This was another excellent example of the way Powers takes real events and people in history, and weaves absolutely wild and crazy, well-plotted stories around them in a way that makes it seem like the real, and much more interesting, story was never recorded in the history books. It also contains the elements that are common to so many of his stories--guilt, dead wives, the drinking of lots of alcohol, and characters who are heavily abused, but redeemed in the end.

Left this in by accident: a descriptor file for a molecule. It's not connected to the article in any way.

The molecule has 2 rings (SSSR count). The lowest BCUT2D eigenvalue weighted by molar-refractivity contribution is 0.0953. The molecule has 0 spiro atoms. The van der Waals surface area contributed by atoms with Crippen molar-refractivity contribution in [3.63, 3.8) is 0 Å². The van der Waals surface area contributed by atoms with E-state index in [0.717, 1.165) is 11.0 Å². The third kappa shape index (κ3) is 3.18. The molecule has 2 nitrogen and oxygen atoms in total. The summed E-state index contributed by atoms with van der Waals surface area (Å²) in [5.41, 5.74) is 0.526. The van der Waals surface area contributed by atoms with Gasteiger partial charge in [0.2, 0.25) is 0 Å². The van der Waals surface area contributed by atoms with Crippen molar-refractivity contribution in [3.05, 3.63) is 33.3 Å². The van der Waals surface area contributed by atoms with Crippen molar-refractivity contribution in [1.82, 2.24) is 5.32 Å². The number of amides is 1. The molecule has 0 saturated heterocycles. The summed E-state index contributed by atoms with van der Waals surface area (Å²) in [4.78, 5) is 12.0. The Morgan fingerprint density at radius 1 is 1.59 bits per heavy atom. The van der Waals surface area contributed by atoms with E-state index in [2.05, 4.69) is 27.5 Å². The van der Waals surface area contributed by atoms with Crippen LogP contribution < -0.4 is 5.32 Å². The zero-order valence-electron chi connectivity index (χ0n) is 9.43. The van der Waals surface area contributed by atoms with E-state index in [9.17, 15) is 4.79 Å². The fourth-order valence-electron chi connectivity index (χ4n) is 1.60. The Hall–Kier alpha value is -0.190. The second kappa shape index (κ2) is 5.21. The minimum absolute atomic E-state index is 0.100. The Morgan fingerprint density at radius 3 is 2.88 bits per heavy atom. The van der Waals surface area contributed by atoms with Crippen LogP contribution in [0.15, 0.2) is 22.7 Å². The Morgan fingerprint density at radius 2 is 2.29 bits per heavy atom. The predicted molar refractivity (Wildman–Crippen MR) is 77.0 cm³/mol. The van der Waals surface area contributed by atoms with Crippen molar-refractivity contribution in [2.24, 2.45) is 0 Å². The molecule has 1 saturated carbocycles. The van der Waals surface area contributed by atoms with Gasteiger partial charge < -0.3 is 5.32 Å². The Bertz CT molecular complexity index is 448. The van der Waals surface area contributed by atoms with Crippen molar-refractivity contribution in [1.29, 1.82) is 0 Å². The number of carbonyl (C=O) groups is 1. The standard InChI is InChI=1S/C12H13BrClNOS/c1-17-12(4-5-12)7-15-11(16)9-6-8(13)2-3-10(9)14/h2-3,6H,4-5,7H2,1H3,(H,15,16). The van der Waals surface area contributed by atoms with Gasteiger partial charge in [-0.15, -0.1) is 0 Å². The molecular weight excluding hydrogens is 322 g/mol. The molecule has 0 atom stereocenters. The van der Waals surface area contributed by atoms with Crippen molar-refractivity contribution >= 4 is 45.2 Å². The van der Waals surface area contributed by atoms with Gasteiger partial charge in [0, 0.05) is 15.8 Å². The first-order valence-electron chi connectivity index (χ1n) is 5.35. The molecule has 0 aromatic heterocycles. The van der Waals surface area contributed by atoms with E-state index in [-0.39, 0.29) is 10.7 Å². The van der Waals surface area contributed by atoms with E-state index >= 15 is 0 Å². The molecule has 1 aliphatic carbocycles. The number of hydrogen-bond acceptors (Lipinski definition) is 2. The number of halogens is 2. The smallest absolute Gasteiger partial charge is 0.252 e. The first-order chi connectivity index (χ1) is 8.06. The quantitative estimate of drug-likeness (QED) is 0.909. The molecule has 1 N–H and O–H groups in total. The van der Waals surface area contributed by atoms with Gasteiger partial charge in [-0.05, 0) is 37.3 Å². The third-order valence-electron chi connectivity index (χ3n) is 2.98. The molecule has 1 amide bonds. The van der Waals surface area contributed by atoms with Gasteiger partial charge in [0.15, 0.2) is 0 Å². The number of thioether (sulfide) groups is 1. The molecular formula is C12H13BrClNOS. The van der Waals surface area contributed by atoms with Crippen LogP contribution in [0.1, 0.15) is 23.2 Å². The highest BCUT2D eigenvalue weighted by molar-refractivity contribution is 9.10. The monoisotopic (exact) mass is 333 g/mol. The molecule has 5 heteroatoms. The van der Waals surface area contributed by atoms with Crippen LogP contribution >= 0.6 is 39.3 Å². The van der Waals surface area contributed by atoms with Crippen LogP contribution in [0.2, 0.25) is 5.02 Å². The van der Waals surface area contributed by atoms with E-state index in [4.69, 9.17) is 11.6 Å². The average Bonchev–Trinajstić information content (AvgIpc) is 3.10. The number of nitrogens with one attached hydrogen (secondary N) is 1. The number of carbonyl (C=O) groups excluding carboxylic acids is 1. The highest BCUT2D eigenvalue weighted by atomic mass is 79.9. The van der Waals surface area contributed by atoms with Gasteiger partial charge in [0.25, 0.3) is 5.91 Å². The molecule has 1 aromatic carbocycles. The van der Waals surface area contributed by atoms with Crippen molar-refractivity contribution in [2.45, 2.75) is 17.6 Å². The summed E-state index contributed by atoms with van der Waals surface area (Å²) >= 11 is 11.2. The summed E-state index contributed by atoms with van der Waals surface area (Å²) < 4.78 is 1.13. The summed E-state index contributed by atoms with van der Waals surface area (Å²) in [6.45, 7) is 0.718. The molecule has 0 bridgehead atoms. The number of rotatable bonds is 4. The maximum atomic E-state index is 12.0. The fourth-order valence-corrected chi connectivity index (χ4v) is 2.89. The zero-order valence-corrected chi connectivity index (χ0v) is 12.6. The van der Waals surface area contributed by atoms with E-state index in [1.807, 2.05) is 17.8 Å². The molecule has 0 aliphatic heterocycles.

You know I think Powers is a fantastic writer, if you've been hanging around here for very long, so understand that the one minor poke I'm going to take at his writing style is offered with love and more love. There's this feature of his earlier work that can be a bit distracting, and that's the way he uses pauses, followed by... italics, so as to emphasize certain words and sound a bit mysterious. When done too many times throughout a novel, that style choice can come across as self-conscious, and rather... Shatner-like, at least when I hear it inside my head. That was a feature of this book. I think that he's toned it down in his last few novels. I would still recommend this book to people who like dark fantasy, and you'll get a special kick out of it if you're interested in the Romantic poets and/or vampires.